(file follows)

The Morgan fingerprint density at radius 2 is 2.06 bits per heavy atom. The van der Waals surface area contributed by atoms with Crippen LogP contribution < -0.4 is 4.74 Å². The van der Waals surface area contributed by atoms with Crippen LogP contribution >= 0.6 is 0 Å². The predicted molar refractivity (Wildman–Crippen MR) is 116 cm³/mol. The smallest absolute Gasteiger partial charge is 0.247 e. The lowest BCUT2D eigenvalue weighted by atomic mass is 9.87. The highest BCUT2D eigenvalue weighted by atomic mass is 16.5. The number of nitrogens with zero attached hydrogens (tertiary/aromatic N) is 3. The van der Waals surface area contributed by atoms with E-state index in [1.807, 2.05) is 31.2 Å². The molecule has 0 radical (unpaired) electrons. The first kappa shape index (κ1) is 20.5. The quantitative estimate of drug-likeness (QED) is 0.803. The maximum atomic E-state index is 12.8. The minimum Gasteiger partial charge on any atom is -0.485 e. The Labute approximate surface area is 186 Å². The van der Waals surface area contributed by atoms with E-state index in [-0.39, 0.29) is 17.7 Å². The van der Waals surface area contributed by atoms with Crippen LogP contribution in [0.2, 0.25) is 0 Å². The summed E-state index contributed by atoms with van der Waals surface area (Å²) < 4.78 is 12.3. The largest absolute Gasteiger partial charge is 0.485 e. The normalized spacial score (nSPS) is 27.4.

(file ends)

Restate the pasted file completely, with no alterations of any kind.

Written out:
The Morgan fingerprint density at radius 2 is 2.06 bits per heavy atom. The van der Waals surface area contributed by atoms with Crippen LogP contribution < -0.4 is 4.74 Å². The van der Waals surface area contributed by atoms with Crippen LogP contribution >= 0.6 is 0 Å². The predicted molar refractivity (Wildman–Crippen MR) is 116 cm³/mol. The smallest absolute Gasteiger partial charge is 0.247 e. The lowest BCUT2D eigenvalue weighted by atomic mass is 9.87. The highest BCUT2D eigenvalue weighted by atomic mass is 16.5. The number of nitrogens with zero attached hydrogens (tertiary/aromatic N) is 3. The van der Waals surface area contributed by atoms with E-state index in [1.807, 2.05) is 31.2 Å². The molecule has 0 radical (unpaired) electrons. The first kappa shape index (κ1) is 20.5. The quantitative estimate of drug-likeness (QED) is 0.803. The maximum atomic E-state index is 12.8. The minimum Gasteiger partial charge on any atom is -0.485 e. The Labute approximate surface area is 186 Å². The van der Waals surface area contributed by atoms with E-state index in [-0.39, 0.29) is 17.7 Å². The van der Waals surface area contributed by atoms with Crippen LogP contribution in [0.2, 0.25) is 0 Å². The summed E-state index contributed by atoms with van der Waals surface area (Å²) < 4.78 is 12.3. The largest absolute Gasteiger partial charge is 0.485 e. The normalized spacial score (nSPS) is 27.4.